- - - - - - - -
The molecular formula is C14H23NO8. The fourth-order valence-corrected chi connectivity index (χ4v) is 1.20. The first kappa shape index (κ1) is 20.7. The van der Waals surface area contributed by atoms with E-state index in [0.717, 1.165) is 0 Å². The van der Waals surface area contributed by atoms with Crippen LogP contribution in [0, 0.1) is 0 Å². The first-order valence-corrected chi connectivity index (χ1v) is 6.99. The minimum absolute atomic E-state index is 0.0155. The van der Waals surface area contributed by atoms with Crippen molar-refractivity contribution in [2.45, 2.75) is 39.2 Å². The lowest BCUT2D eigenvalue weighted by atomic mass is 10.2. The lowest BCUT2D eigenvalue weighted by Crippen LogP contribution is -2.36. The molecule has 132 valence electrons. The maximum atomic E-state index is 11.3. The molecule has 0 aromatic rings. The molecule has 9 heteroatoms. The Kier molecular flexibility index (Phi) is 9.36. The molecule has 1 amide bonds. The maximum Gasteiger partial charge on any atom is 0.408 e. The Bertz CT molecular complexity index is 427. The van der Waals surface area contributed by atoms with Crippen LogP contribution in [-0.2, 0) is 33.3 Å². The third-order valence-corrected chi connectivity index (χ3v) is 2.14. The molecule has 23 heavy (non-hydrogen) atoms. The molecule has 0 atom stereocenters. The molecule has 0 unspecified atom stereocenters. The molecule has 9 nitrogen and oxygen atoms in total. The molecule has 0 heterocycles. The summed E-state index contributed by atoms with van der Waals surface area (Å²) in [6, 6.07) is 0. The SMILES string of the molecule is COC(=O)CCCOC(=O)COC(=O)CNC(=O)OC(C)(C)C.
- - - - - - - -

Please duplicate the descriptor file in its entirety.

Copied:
The molecular formula is C14H23NO8. The fourth-order valence-corrected chi connectivity index (χ4v) is 1.20. The first kappa shape index (κ1) is 20.7. The van der Waals surface area contributed by atoms with E-state index in [0.717, 1.165) is 0 Å². The van der Waals surface area contributed by atoms with Crippen LogP contribution in [0, 0.1) is 0 Å². The first-order valence-corrected chi connectivity index (χ1v) is 6.99. The minimum absolute atomic E-state index is 0.0155. The van der Waals surface area contributed by atoms with Crippen molar-refractivity contribution in [2.45, 2.75) is 39.2 Å². The lowest BCUT2D eigenvalue weighted by atomic mass is 10.2. The lowest BCUT2D eigenvalue weighted by Crippen LogP contribution is -2.36. The molecule has 132 valence electrons. The maximum atomic E-state index is 11.3. The molecule has 0 aromatic rings. The molecule has 9 heteroatoms. The Kier molecular flexibility index (Phi) is 9.36. The molecule has 1 amide bonds. The maximum Gasteiger partial charge on any atom is 0.408 e. The Bertz CT molecular complexity index is 427. The van der Waals surface area contributed by atoms with Crippen LogP contribution in [-0.2, 0) is 33.3 Å². The third-order valence-corrected chi connectivity index (χ3v) is 2.14. The molecule has 23 heavy (non-hydrogen) atoms. The molecule has 0 atom stereocenters. The molecule has 0 unspecified atom stereocenters. The molecule has 9 nitrogen and oxygen atoms in total. The molecule has 0 heterocycles. The summed E-state index contributed by atoms with van der Waals surface area (Å²) in [6, 6.07) is 0. The SMILES string of the molecule is COC(=O)CCCOC(=O)COC(=O)CNC(=O)OC(C)(C)C.